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Hickman360

WSB TV debuts a new open

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On 3/27/2019 at 6:54 PM, WWUpdate said:

Looks horrible. This country has so many great designers, yet TV news design has been, with rare exceptions (Tegna, etc.), wretchedly conservative for the better part of two decades. It's as if station managers don't want their product to look modern, elegant, and sophisticated. This is especially baffling since tech companies like Apple have proved that good design ultimately pays off. Graphics like this make TV news look like cheap video games.

 

This is how good TV news design (set, graphics, etc.) can be if you encourage designers to be inventive:

 

 

 

What is "inventive" about that? It's yellow and white boxes with black text inside of it. You can go into PowerPoint and re-create that look in less than 2 minutes. At least something like WSB's forces you to actually take the time to work, be detailed, think things through, and take your time. Nothing about this is "inventive" and certainly not "futuristic." Sure, it's clean and simple and not distracting, but it's hardly inventive.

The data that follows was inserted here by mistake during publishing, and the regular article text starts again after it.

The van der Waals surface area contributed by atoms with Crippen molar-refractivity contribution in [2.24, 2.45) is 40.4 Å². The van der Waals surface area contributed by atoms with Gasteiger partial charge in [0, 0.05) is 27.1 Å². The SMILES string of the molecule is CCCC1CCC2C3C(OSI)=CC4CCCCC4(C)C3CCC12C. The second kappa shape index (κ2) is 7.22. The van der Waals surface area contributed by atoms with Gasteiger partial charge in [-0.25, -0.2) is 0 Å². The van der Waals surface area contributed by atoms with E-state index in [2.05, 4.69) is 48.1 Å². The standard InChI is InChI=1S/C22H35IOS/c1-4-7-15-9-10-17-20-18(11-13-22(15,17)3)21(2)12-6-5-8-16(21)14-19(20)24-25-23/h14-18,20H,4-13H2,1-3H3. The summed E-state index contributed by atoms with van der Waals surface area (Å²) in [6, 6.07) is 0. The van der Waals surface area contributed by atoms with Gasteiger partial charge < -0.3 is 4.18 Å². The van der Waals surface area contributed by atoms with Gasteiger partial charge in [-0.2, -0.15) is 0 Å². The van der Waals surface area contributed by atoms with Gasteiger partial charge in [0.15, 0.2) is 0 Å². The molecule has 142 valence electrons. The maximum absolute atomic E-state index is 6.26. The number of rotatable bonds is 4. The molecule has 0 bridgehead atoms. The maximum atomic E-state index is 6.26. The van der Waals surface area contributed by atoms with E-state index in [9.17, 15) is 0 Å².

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Posted (edited)
10 hours ago, MidwestTV said:

 

What is "inventive" about that? It's yellow and white boxes with black text inside of it. You can go into PowerPoint and re-create that look in less than 2 minutes. At least something like WSB's forces you to actually take the time to work, be detailed, think things through, and take your time. Nothing about this is "inventive" and certainly not "futuristic." Sure, it's clean and simple and not distracting, but it's hardly inventive.

 

Something doesn't need to be complicated to be inventive. A Picasso painting is much less complex than a Kincaid painting, but it's far more inventive. The very simple pyramid at the Louvre is inventive, as is the St. Louis Arch and the Sydney Opera.

 

Sometimes less really is more, and while you can recreate that look fairly quickly, it's very difficult to come up with it in the first place and make it work. Elegance and sophistication requires a lot of effort and ingenuity, even though the final product may seem simple at first glance. (When people look at modern art and say, "I could have done this," there is really once one response: "Why didn't you do it then, if you think it's so easy?")

 

The WSB open looks tacky, as if aimed at video game-playing teenagers. The France Info TV look is elegant and graceful -- in other words, it's designed for adults.

Edited by WWUpdate